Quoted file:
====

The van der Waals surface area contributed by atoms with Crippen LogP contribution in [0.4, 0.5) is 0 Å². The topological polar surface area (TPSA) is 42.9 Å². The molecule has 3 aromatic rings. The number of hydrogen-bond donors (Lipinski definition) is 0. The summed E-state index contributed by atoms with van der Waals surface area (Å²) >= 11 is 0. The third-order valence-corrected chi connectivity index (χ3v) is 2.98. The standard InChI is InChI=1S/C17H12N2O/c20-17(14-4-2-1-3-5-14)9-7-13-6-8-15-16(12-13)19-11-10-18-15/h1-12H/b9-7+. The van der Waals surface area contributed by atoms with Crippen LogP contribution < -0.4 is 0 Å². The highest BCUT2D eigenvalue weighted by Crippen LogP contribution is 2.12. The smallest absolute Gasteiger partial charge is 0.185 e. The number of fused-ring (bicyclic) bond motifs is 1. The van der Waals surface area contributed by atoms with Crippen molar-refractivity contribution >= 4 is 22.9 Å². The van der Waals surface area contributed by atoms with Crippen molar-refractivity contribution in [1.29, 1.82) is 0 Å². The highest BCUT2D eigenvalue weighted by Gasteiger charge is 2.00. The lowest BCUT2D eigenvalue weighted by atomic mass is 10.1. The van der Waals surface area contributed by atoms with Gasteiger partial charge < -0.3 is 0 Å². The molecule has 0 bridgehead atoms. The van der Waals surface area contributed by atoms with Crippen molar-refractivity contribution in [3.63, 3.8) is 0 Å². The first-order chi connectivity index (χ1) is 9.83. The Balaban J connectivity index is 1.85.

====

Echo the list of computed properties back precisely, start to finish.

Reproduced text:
The van der Waals surface area contributed by atoms with Crippen LogP contribution in [0.4, 0.5) is 0 Å². The topological polar surface area (TPSA) is 42.9 Å². The molecule has 3 aromatic rings. The number of hydrogen-bond donors (Lipinski definition) is 0. The summed E-state index contributed by atoms with van der Waals surface area (Å²) >= 11 is 0. The third-order valence-corrected chi connectivity index (χ3v) is 2.98. The standard InChI is InChI=1S/C17H12N2O/c20-17(14-4-2-1-3-5-14)9-7-13-6-8-15-16(12-13)19-11-10-18-15/h1-12H/b9-7+. The van der Waals surface area contributed by atoms with Crippen LogP contribution < -0.4 is 0 Å². The highest BCUT2D eigenvalue weighted by Crippen LogP contribution is 2.12. The smallest absolute Gasteiger partial charge is 0.185 e. The number of fused-ring (bicyclic) bond motifs is 1. The van der Waals surface area contributed by atoms with Crippen molar-refractivity contribution >= 4 is 22.9 Å². The van der Waals surface area contributed by atoms with Crippen molar-refractivity contribution in [1.29, 1.82) is 0 Å². The highest BCUT2D eigenvalue weighted by Gasteiger charge is 2.00. The lowest BCUT2D eigenvalue weighted by atomic mass is 10.1. The van der Waals surface area contributed by atoms with Gasteiger partial charge < -0.3 is 0 Å². The molecule has 0 bridgehead atoms. The van der Waals surface area contributed by atoms with Crippen molar-refractivity contribution in [3.63, 3.8) is 0 Å². The first-order chi connectivity index (χ1) is 9.83. The Balaban J connectivity index is 1.85.